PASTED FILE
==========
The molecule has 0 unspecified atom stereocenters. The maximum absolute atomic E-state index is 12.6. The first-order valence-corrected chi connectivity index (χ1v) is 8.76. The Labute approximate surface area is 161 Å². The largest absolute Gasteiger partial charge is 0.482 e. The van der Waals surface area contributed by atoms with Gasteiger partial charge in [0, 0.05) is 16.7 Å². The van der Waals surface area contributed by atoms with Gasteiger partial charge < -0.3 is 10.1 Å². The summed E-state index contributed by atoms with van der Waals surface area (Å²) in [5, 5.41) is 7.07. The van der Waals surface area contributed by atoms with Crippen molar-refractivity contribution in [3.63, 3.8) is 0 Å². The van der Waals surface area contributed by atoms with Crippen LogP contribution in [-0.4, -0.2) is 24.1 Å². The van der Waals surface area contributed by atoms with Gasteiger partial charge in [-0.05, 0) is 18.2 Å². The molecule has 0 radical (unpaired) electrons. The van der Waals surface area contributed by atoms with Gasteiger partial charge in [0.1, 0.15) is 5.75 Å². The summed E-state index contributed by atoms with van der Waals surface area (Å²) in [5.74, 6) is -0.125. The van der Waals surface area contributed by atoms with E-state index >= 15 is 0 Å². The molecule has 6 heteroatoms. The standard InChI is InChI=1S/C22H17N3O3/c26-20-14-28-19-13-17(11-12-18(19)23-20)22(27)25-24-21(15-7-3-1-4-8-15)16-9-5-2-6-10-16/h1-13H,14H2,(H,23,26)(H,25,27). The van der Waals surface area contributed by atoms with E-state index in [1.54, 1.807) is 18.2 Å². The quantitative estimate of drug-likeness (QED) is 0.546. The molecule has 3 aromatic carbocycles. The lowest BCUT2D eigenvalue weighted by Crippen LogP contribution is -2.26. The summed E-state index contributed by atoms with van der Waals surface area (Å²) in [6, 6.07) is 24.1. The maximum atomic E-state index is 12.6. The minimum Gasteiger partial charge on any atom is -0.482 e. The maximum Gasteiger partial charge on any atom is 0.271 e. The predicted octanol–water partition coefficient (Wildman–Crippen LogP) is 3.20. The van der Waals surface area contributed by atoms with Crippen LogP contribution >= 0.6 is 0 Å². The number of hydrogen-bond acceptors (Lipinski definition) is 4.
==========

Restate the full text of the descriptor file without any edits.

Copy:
The molecule has 0 unspecified atom stereocenters. The maximum absolute atomic E-state index is 12.6. The first-order valence-corrected chi connectivity index (χ1v) is 8.76. The Labute approximate surface area is 161 Å². The largest absolute Gasteiger partial charge is 0.482 e. The van der Waals surface area contributed by atoms with Gasteiger partial charge in [0, 0.05) is 16.7 Å². The van der Waals surface area contributed by atoms with Gasteiger partial charge < -0.3 is 10.1 Å². The summed E-state index contributed by atoms with van der Waals surface area (Å²) in [5, 5.41) is 7.07. The van der Waals surface area contributed by atoms with Crippen molar-refractivity contribution in [3.63, 3.8) is 0 Å². The van der Waals surface area contributed by atoms with Crippen LogP contribution in [-0.4, -0.2) is 24.1 Å². The van der Waals surface area contributed by atoms with Gasteiger partial charge in [-0.05, 0) is 18.2 Å². The molecule has 0 radical (unpaired) electrons. The van der Waals surface area contributed by atoms with Gasteiger partial charge in [0.1, 0.15) is 5.75 Å². The summed E-state index contributed by atoms with van der Waals surface area (Å²) in [5.74, 6) is -0.125. The van der Waals surface area contributed by atoms with E-state index >= 15 is 0 Å². The molecule has 6 heteroatoms. The standard InChI is InChI=1S/C22H17N3O3/c26-20-14-28-19-13-17(11-12-18(19)23-20)22(27)25-24-21(15-7-3-1-4-8-15)16-9-5-2-6-10-16/h1-13H,14H2,(H,23,26)(H,25,27). The van der Waals surface area contributed by atoms with E-state index in [1.54, 1.807) is 18.2 Å². The quantitative estimate of drug-likeness (QED) is 0.546. The molecule has 3 aromatic carbocycles. The lowest BCUT2D eigenvalue weighted by Crippen LogP contribution is -2.26. The summed E-state index contributed by atoms with van der Waals surface area (Å²) in [6, 6.07) is 24.1. The maximum atomic E-state index is 12.6. The minimum Gasteiger partial charge on any atom is -0.482 e. The maximum Gasteiger partial charge on any atom is 0.271 e. The predicted octanol–water partition coefficient (Wildman–Crippen LogP) is 3.20. The van der Waals surface area contributed by atoms with Crippen LogP contribution >= 0.6 is 0 Å². The number of hydrogen-bond acceptors (Lipinski definition) is 4.